The Old Guard—the military phrase is Lawrence Stone’s—did not easily surrender. Faced with heavy artillery and rigorously trained opponents, they have resisted, dug in, and counterattacked, some with skill and effectiveness, others, less well equipped, with more bravado than tactical acumen. Theirs is a stand for the central place of ideology and commitment in the story of the English Civil War, and perhaps too in the course of (English?) history in general.

Some have been quick to detect in this exchange the influence of changing historical styles and even of recent political experience. Lawrence Stone, a formidable scholar with an (overzealous) inclination for combat, has dismissed his critics as young men seduced by the unprincipled cynicism of modern politics into a retreat from the “big why” questions of history to narrow antiquarianism. There are two observations here. One may be true. Historians can never escape the preoccupations and values of their own age; indeed, the Old Guard view of the seventeenth century may owe as much to the experience of the Spanish Civil War as to the study of the English Civil War.

The second point is indisputable. Recent work on Stuart parliaments and the English Civil War, like recent work on the American and French revolutions, epitomizes a shift in historiographical style. To Lawrence Stone it marks “the end of the attempt to produce a coherent scientific explanation of change in the past.” Certainly it is a change fostered by disillusionment with the explanations cast in a universal (Marxist, Toynbeean, or whatever) mold. It is a change too that reflects the recent popularity (even necessity) of the PhD as a training for historians, and the related though separate interest in local and county studies. The detailed study has, more often than not, undermined the generalization. At its worst, this scholarship can sink to antiquarianism. But for the most part, as in the three books under review, it represents a retreat less from the “big why” questions than from insufficiently founded “big because” explanations of the seventeenth century.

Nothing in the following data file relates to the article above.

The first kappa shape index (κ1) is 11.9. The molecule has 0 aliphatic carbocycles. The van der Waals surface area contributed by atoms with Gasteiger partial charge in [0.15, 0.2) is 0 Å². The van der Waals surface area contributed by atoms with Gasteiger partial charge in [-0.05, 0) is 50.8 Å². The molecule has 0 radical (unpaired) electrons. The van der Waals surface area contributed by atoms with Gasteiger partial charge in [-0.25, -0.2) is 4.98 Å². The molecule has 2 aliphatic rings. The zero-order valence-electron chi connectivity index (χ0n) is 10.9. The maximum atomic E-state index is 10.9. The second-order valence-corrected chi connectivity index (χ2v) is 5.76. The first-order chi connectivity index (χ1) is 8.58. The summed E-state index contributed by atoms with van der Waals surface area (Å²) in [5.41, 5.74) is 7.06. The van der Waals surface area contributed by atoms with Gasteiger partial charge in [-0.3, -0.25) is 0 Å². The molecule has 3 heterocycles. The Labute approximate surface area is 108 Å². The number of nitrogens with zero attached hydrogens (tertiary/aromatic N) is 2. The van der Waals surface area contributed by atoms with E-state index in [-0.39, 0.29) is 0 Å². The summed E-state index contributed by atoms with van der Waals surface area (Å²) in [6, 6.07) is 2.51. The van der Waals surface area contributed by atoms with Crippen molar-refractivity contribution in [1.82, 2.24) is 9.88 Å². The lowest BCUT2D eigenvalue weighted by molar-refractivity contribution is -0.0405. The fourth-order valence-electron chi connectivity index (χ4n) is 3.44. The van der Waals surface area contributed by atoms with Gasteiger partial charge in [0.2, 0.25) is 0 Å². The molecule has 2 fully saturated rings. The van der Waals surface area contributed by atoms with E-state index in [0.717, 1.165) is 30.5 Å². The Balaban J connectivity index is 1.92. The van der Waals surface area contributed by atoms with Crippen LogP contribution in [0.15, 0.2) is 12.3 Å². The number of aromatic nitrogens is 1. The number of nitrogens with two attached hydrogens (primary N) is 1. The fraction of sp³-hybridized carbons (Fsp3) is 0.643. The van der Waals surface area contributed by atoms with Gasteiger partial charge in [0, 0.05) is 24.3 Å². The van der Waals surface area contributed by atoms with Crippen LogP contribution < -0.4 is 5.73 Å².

Perhaps because the values of losers seem less interesting than those of victors, historians have all but neglected the subject investigated by Mr. Parry: the glorification of the monarch and the projection of the royal interest at the early Stuart court. Anxious to establish his distant claims to the throne and a firm link with the Tudors, James I early adopted many of the symbols of Elizabethan iconography: associations with St. George and St. Andrew, with Brutus, mythical king of the Trojans, with the virtues of peace and wisdom. But a change of style too was evident from James’s first royal entertainments: a departure from Biblical subjects and images to classical allusions which depended for their full force on considerable learning. This was a mode that, reflecting the Scottish monarch’s antipathy for the mob, appealed less to the citizens, more to a cultured, aristocratic audience. It was evidently a conscious reorientation, designed by the new artist of court ceremonial, Ben Jonson, who intended that his elaborate shows might “declare themselves to the sharp and learned: And for the multitude no doubt but their grounded [i.e., earthly] judgment did gaze, said it was fine and were satisfied.”